It seems each year more and more people are reporting encounters with black bears in the Adirondacks. It's not like bear sightings never happened, but now the bears are becoming invasive.

Aaron Mish and his family were on one of the semi-regular trips to the Old Forge Camping Resort and were enjoying a fire under the night sky after dinner. It was approximately 8:45 and they were bringing some of the items back into the cabin from the dinner table when they were joined by an uninvited guest.

Below is a post from Mish that shows the moment the bear struck.

Mish says, "When we came out of the cabin to get the rest of the stuff, the bear climbed on the picnic table and took an unopened bag of potato chips and dip." It wasn't until later on they realized the bear took both chips AND dip. The reason they ate so late was because Mish's 4-year-old son had been stung by a bee earlier in the day and they went to town to get after-bite.

In the above video you can see the encounter up-close and personal, maybe a little too close. At one point the campers realized the bear was a young baby and also appeared to be injured. You can see at the end of the video the bear hops off the picnic table and appears to limp off.

In this case it was an instance of folks eating dinner and then cleaning up. Very quickly the bear approached the campsite, not afraid of the fire or activity at the camp site. That fact makes it so much more important for people to be vigilant and diligent about not feeding wild animals or leaving food out overnight.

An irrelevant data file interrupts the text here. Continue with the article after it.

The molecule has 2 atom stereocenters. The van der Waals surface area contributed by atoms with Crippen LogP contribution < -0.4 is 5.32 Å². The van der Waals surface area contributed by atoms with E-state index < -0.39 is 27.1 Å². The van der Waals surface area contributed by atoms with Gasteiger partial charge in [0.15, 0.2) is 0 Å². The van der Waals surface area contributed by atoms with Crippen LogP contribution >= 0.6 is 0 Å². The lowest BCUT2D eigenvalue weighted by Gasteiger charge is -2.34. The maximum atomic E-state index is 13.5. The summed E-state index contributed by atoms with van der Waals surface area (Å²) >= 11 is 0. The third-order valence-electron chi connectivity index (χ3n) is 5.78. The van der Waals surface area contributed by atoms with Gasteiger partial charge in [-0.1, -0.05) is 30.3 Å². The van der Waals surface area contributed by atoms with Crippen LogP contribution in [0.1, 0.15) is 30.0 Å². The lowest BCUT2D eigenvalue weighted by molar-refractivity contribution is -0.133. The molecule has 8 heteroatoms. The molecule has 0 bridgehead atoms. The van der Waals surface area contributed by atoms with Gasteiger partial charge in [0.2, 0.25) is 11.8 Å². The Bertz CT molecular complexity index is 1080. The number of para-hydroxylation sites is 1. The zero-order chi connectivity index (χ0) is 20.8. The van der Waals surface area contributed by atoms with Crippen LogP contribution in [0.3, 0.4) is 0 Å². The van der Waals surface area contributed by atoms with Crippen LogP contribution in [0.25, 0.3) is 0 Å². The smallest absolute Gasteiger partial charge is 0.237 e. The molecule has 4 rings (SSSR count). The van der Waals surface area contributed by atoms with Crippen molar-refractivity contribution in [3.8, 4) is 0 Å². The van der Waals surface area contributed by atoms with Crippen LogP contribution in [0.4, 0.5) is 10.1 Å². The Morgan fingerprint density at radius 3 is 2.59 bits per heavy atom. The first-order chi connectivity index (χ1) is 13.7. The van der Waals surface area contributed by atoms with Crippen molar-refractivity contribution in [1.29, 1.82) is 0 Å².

Popular destinations such as the Old Forge Camping Resort have become known to animals, like bears, as an all you can eat buffet. The Mish family is lucky that the bear was only after the chips and dips and that the mama bear wasn't too close by. One of the women in the video even asked the little guy, "where is your mama?" It's well known that hell hath no fury like a mama bear scorn or her baby being possibly threatened.

The New York State DEC offers a variety of tips on what to do if you encounter a bear in the woods at a campsite.

  • Use noise to scare bears away: Yell, clap, or bang pots immediately upon sighting a bear near your campsite.
  • Stay calm: Walk slowly and speak in a loud and calm voice.
  • Leave slowly: Cautiously back away from the bear and leave the area.

The DEC does not recommend that your run away from a bear as it may chase you. You are also not encouraged to get close to or approach the bear as it may feel threatened and defend itself. You are also advised not to throw a backpack or bag of food at the bear, as it only enables continued visits.

There are so many benefits to camping and enjoying the great outdoors, but you have to realize you are in the habit of these animals and the ultimate respect should be paid to them and their home.

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